Cleveland Plain Dealer Columnist Writes of DePauw Freshman
May 12, 2010
May 12, 2010, Greencastle, Ind. — "Last month I spent a few days with students in the Media Fellows Program at DePauw University in Greencastle, Ind.," Pulitzer Prize-winning columnist Connie Schultz writes in today's Cleveland Plain Dealer. "They're mostly Midwesterners, overwhelmingly thoughtful and funny, and sometimes they smile when they don't quite feel like it because they were raised to give strangers the benefit of the doubt. While I was at DePauw, I met with individual students to talk about journalism. Really, the conversations just started there, and then wove their way into discussions about life in general. One of the reasons I hang out with young people: They're smarter than they know."
Schultz (pictured at top) tells of her interactions with freshman Kyle Robbins (seen at right), noting, "Kyle makes me hopeful for the future of the Republican Party. I may lean left, but I know we need thoughtful weight on the other side to keep the boat afloat, and much of what passes for Republican politics lately is turning off a lot of young people like Kyle."
In their discussions, Schultz says that Robbins stated, "I'm part of a new movement of young people like me who are fiscally conservative but don't doubt the sincerity of those on the other side." The 19-year-old added, "We want to listen. We know we have to stop alienating groups of people. We need immigration reform, for example, but the Arizona law isn't the way to go about it. I'm pro-life, but that also means I can't support taking away people's health care. Yes, I'd like to see the solution in the private sector, but it's really hard for Republicans to look at the rest of the country and say, 'You don't have the right to health care.'"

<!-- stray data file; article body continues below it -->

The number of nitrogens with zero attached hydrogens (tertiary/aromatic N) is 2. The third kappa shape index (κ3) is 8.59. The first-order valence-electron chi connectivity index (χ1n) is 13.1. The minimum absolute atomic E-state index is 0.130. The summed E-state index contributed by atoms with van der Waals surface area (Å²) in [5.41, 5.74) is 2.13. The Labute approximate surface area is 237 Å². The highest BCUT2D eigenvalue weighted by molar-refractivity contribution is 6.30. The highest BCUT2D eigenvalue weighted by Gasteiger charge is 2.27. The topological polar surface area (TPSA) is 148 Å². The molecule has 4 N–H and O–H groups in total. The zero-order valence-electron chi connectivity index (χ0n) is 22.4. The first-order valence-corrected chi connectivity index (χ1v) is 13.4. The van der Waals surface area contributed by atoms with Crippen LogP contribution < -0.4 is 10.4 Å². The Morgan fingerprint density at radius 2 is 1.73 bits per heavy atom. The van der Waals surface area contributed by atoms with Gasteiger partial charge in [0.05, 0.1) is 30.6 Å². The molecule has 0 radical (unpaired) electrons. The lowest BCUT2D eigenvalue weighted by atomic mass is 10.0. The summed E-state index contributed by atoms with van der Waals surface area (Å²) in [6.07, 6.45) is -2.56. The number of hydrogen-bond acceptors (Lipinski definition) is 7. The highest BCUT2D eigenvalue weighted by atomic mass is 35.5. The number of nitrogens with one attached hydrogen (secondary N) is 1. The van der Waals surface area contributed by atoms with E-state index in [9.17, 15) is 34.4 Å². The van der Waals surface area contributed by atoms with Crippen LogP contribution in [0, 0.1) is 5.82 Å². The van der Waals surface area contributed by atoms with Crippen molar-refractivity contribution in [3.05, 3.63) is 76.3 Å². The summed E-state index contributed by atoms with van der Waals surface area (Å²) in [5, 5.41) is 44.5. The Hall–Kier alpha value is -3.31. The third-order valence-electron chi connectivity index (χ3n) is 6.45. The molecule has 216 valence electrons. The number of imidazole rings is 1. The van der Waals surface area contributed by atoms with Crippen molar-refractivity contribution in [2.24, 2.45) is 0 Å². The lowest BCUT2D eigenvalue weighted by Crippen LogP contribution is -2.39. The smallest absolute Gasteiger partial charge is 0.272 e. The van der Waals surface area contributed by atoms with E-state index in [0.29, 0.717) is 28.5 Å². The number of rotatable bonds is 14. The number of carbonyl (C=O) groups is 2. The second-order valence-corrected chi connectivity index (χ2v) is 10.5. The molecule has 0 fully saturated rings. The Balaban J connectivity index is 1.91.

The columnist advises her readers, "Kyle writes a blog for his Media Fellows class. I asked if he'd be willing to share it on a public site so others could read what's on his mind. He agreed.An excerpt from his first post:
'The left has its youth movement, and our time has come to answer that call on the right. Washington isn't listening. Why must we be the party of the rich? Why must we be the party of the silver spoon? Our fiscally and socially conservative values can and will exist, but we cannot continue to alienate the less fortunate, the socially conscious, the environmentalists. We must be a party of understanding, a group willing to work with our opponents from the opposite side to achieve the best outcome for our constituents.'"
The column, which is syndicated to other newspapers, concludes, "In his first e-mail to me, Kyle wrote, 'I'd love to keep this great dialogue going.' Count on it, Kyle."
You'll find the complete text -- headlined "GOP's future looks brighter, if Indiana youngster is any indication" -- at the Plain Dealer's Web site.Back